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Thursday, July 29, 2021

Column: Where’s Walden?

Protests are all the rage now — literally and figuratively. My home, the Yay Area, has been making news cycles with images of police clashing with Oakland and Berkeley protesters, Occupy Wall Street remains a fixture in daily news and Tea Partiers continue to crash political events and institutions.

To the horror of some, the jubilance of others and the confusion of few, authority is being challenged from all sides. And yet, these sides have not found a common enemy in their common enemy.

Perhaps the best example of this was found in a recent episode of National Public Radio’s “Tell Me More”. Host Michel Martin brought together a representative from the Tea Party, an Occupy Wall Street participant and a public intellectual invested in the idea of these groups working together. What could have proceeded as a round table discussion on shared values and potential alliances quickly devolved into an episode of “The Jerry Springer Show”.

From this I learned two things. First, public radio really can be scandalous. But more important, these are two groups who deny their allegiance to either political party but are unable to work together because of the old left-right split. Both representatives spoke to the fundamental, philosophical difference in their form of civil disobedience. That’s not surprising, as the concept of civil disobedience itself has a complicated genealogy.

Neither bad-ass founding father nor patriotic revolutionary introduced the practice of civil disobedience. Of all people, civil disobedience is attributed to Henry David Thoreau, a poet and author best known for Walden, or his reflections from living the simple life in nature on the land and dime of his buddy, Ralph Waldo Emerson.

His essay Civil Disobedience was the product of his frustration with the American practice of slavery and recent imperialist move to expand into Mexico. In it, he begins with the claim that government cannot be justified and writes, “That government is best which governs least.” This is the Thoreau conservative protesters like to channel.

He then moves to scrutinize democracy, arguing that rule by majority hardly produces virtuous rule. He wonders on paper why he should “… resign his conscience to the legislator.” Thoreau argues that everyone has a conscience for a reason, and that reason is to do what he or she thinks right. Maybe this is the Thoreau channeled by Occupy protesters, who have balked the system to set up their own mode of autonomous existence.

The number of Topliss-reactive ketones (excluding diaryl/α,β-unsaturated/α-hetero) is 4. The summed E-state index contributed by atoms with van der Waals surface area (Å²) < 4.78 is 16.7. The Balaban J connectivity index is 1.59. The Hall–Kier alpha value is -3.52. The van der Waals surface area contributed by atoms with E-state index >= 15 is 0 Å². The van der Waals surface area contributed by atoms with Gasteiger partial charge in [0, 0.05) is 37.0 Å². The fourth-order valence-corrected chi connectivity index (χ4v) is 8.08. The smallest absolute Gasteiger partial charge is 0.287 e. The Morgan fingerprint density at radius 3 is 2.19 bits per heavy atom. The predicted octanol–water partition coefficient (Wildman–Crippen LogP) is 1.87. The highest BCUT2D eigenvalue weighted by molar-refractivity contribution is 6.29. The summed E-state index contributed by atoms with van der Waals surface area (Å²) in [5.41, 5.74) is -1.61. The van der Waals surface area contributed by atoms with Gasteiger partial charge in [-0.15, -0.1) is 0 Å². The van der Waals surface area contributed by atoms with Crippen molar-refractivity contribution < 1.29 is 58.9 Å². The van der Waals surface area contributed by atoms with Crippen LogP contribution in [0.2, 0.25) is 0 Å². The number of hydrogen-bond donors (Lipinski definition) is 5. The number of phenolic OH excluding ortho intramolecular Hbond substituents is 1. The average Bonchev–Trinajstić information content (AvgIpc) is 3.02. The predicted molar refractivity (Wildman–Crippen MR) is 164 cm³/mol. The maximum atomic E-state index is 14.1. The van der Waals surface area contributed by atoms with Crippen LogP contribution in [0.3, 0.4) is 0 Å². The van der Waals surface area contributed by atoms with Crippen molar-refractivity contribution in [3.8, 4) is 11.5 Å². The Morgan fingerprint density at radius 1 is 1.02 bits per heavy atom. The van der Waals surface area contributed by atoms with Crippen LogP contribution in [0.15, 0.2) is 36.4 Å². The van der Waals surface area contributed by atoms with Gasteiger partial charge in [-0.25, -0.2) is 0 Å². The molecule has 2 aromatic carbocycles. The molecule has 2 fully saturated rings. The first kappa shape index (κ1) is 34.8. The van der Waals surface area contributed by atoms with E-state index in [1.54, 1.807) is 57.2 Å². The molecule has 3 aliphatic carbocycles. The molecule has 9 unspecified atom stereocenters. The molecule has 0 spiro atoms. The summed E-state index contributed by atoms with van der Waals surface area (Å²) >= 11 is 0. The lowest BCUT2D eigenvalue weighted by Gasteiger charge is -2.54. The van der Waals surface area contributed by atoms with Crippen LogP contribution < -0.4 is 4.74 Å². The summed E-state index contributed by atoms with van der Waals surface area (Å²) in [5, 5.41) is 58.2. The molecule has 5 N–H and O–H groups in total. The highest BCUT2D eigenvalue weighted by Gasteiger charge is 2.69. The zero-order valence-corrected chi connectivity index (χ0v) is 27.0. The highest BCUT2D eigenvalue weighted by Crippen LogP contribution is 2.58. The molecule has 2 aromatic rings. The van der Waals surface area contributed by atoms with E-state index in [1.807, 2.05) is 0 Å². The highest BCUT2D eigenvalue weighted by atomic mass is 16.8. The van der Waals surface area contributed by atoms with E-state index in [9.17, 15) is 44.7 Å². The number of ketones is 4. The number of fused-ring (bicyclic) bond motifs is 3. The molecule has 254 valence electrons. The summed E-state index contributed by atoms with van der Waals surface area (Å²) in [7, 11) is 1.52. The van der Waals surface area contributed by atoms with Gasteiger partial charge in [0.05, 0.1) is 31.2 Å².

Later in the essay, he calls for revolution in order to challenge an inherently unjust system. His form of revolution, often associated with the title of his essay, calls on the reader to disengage from the government, to cease following the government’s unjust laws and paying taxes used for unjust purposes.

Decades later, his readers would include Mahatma Gandhi and Dr. Martin Luther King Jr., both of whom were clear in identifying their demonstration tactics with the conclusions reached by Thoreau. Gandhi placed Thoreau among the “most moral men America has produced.” The Reverend King noted in his autobiography his tendency to frequently reread this essay, drawing the conclusion that “… noncooperation with evil is as much a moral obligation as is cooperation with good.”

Recently, both the Tea Party and Occupy Wall Street have identified their role in carrying forth that legacy. Where there was an opportunity to find common ground, many attacked the Tea Party’s claim to King, citing a fundamental difference between the Tea Party’s message and the ideals of the Civil Rights Era. The Tea Party, for its part, sent out e-mails last month comparing images of flag-bearing Tea Party protesters to grungy Occupy Wall Street protesters, apparently to suggest a fundamental difference between the distinctly American spirit of revolution and Occupy.

Although Thoreau’s praxis of civil disobedience has been associated with protest movements for different reasons by both the left and the right, I’d like to think his brand of revolutionary change was apolitical, unconcerned with what side of the aisle the chips fell. If current movements are turning their back to each other, maybe this shows that our movements for change aren’t as invested in change as they think.

You can protest RAJIV NARAYAN at rrnarayan@ucdavis.edu.

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